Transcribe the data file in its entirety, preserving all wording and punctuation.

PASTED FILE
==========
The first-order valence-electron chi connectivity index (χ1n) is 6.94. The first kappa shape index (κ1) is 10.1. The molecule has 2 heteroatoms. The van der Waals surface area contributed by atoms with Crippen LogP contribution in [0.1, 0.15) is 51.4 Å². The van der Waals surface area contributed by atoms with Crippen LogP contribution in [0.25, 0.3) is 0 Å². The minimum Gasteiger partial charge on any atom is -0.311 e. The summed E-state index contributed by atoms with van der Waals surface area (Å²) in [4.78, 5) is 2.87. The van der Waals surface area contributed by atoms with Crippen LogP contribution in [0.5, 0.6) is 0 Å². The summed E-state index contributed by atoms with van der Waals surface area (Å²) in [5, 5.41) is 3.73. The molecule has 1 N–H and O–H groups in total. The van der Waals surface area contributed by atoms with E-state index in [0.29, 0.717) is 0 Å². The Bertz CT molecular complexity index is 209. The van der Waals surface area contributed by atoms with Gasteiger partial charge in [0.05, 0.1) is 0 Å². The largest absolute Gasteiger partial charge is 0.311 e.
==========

The first-order valence-electron chi connectivity index (χ1n) is 6.94. The first kappa shape index (κ1) is 10.1. The molecule has 2 heteroatoms. The van der Waals surface area contributed by atoms with Crippen LogP contribution in [0.1, 0.15) is 51.4 Å². The van der Waals surface area contributed by atoms with Crippen LogP contribution in [0.25, 0.3) is 0 Å². The minimum Gasteiger partial charge on any atom is -0.311 e. The summed E-state index contributed by atoms with van der Waals surface area (Å²) in [4.78, 5) is 2.87. The van der Waals surface area contributed by atoms with Crippen LogP contribution in [0.5, 0.6) is 0 Å². The summed E-state index contributed by atoms with van der Waals surface area (Å²) in [5, 5.41) is 3.73. The molecule has 1 N–H and O–H groups in total. The van der Waals surface area contributed by atoms with E-state index in [0.29, 0.717) is 0 Å². The Bertz CT molecular complexity index is 209. The van der Waals surface area contributed by atoms with Gasteiger partial charge in [0.05, 0.1) is 0 Å². The largest absolute Gasteiger partial charge is 0.311 e.